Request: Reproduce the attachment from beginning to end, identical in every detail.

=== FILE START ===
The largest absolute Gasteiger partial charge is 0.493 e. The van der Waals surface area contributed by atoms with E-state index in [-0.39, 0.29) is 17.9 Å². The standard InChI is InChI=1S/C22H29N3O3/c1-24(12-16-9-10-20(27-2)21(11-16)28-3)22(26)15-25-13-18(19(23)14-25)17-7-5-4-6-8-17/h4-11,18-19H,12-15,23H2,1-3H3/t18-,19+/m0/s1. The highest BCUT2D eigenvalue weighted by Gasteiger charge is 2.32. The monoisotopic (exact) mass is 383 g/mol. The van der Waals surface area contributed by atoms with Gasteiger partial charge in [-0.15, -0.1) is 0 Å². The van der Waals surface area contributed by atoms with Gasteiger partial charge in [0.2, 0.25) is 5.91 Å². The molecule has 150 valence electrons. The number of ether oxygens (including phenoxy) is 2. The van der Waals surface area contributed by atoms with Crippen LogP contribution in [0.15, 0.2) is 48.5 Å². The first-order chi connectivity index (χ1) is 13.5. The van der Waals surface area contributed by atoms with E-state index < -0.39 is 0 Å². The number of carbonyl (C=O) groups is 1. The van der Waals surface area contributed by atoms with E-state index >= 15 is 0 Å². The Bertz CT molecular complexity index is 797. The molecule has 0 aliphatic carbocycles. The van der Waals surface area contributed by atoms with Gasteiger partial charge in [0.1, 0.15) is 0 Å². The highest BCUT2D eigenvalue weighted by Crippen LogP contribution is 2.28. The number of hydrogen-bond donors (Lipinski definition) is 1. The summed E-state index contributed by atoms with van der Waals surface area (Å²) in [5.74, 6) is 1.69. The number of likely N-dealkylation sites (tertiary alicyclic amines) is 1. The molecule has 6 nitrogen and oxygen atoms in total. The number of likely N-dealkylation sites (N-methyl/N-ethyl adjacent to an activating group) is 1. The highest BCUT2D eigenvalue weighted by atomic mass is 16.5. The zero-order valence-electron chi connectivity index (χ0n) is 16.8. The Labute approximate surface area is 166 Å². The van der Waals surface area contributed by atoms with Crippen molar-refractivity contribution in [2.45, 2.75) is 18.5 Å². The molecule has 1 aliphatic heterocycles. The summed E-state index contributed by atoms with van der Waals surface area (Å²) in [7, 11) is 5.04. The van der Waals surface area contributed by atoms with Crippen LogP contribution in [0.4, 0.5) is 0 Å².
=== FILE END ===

The largest absolute Gasteiger partial charge is 0.493 e. The van der Waals surface area contributed by atoms with E-state index in [-0.39, 0.29) is 17.9 Å². The standard InChI is InChI=1S/C22H29N3O3/c1-24(12-16-9-10-20(27-2)21(11-16)28-3)22(26)15-25-13-18(19(23)14-25)17-7-5-4-6-8-17/h4-11,18-19H,12-15,23H2,1-3H3/t18-,19+/m0/s1. The highest BCUT2D eigenvalue weighted by Gasteiger charge is 2.32. The monoisotopic (exact) mass is 383 g/mol. The van der Waals surface area contributed by atoms with Gasteiger partial charge in [-0.15, -0.1) is 0 Å². The van der Waals surface area contributed by atoms with Gasteiger partial charge in [0.2, 0.25) is 5.91 Å². The molecule has 150 valence electrons. The number of ether oxygens (including phenoxy) is 2. The van der Waals surface area contributed by atoms with Crippen LogP contribution in [0.15, 0.2) is 48.5 Å². The first-order chi connectivity index (χ1) is 13.5. The van der Waals surface area contributed by atoms with E-state index < -0.39 is 0 Å². The number of carbonyl (C=O) groups is 1. The van der Waals surface area contributed by atoms with E-state index >= 15 is 0 Å². The Bertz CT molecular complexity index is 797. The molecule has 0 aliphatic carbocycles. The van der Waals surface area contributed by atoms with Gasteiger partial charge in [0.1, 0.15) is 0 Å². The highest BCUT2D eigenvalue weighted by Crippen LogP contribution is 2.28. The number of hydrogen-bond donors (Lipinski definition) is 1. The summed E-state index contributed by atoms with van der Waals surface area (Å²) in [5.74, 6) is 1.69. The number of likely N-dealkylation sites (tertiary alicyclic amines) is 1. The molecule has 6 nitrogen and oxygen atoms in total. The number of likely N-dealkylation sites (N-methyl/N-ethyl adjacent to an activating group) is 1. The highest BCUT2D eigenvalue weighted by atomic mass is 16.5. The zero-order valence-electron chi connectivity index (χ0n) is 16.8. The Labute approximate surface area is 166 Å². The van der Waals surface area contributed by atoms with Crippen molar-refractivity contribution in [2.45, 2.75) is 18.5 Å². The molecule has 1 aliphatic heterocycles. The summed E-state index contributed by atoms with van der Waals surface area (Å²) in [7, 11) is 5.04. The van der Waals surface area contributed by atoms with Crippen LogP contribution in [0.4, 0.5) is 0 Å².